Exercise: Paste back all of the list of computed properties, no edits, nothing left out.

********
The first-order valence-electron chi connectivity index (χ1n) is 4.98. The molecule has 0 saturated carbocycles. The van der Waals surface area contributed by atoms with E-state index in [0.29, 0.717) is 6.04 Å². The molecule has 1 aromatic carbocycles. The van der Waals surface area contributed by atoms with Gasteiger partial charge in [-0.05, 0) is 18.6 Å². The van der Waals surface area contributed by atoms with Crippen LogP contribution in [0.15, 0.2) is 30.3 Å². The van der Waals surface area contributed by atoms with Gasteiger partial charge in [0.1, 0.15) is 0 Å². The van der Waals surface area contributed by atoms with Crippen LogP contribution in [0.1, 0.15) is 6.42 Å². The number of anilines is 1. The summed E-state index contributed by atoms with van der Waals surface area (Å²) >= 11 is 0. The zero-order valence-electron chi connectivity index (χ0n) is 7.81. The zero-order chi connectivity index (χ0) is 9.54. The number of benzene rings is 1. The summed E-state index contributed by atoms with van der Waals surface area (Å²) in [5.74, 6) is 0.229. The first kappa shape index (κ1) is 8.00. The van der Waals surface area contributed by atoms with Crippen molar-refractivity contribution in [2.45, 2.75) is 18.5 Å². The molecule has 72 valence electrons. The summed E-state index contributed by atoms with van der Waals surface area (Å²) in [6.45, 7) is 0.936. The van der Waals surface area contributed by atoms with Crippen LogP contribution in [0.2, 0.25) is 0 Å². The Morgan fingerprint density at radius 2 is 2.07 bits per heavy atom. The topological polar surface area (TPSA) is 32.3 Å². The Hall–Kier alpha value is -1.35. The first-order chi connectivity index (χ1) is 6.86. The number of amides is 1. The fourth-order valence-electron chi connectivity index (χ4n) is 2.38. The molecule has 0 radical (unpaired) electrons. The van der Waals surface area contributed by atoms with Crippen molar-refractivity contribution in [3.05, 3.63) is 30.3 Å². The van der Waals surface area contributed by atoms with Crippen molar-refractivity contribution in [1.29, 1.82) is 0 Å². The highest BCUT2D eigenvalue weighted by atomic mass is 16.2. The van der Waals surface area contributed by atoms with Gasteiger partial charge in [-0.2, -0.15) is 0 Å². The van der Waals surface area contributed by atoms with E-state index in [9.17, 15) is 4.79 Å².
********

The first-order valence-electron chi connectivity index (χ1n) is 4.98. The molecule has 0 saturated carbocycles. The van der Waals surface area contributed by atoms with E-state index in [0.29, 0.717) is 6.04 Å². The molecule has 1 aromatic carbocycles. The van der Waals surface area contributed by atoms with Gasteiger partial charge in [-0.05, 0) is 18.6 Å². The van der Waals surface area contributed by atoms with Crippen LogP contribution in [0.15, 0.2) is 30.3 Å². The van der Waals surface area contributed by atoms with Gasteiger partial charge in [0.1, 0.15) is 0 Å². The van der Waals surface area contributed by atoms with Crippen LogP contribution in [0.1, 0.15) is 6.42 Å². The number of anilines is 1. The summed E-state index contributed by atoms with van der Waals surface area (Å²) >= 11 is 0. The zero-order valence-electron chi connectivity index (χ0n) is 7.81. The zero-order chi connectivity index (χ0) is 9.54. The number of benzene rings is 1. The summed E-state index contributed by atoms with van der Waals surface area (Å²) in [5.74, 6) is 0.229. The first kappa shape index (κ1) is 8.00. The van der Waals surface area contributed by atoms with Crippen molar-refractivity contribution in [2.45, 2.75) is 18.5 Å². The molecule has 72 valence electrons. The summed E-state index contributed by atoms with van der Waals surface area (Å²) in [6.45, 7) is 0.936. The van der Waals surface area contributed by atoms with Crippen LogP contribution in [0.2, 0.25) is 0 Å². The Morgan fingerprint density at radius 2 is 2.07 bits per heavy atom. The topological polar surface area (TPSA) is 32.3 Å². The Hall–Kier alpha value is -1.35. The first-order chi connectivity index (χ1) is 6.86. The number of amides is 1. The fourth-order valence-electron chi connectivity index (χ4n) is 2.38. The molecule has 0 radical (unpaired) electrons. The van der Waals surface area contributed by atoms with Crippen molar-refractivity contribution in [3.05, 3.63) is 30.3 Å². The van der Waals surface area contributed by atoms with Crippen molar-refractivity contribution in [1.29, 1.82) is 0 Å². The highest BCUT2D eigenvalue weighted by atomic mass is 16.2. The van der Waals surface area contributed by atoms with Gasteiger partial charge in [-0.2, -0.15) is 0 Å². The van der Waals surface area contributed by atoms with E-state index in [9.17, 15) is 4.79 Å².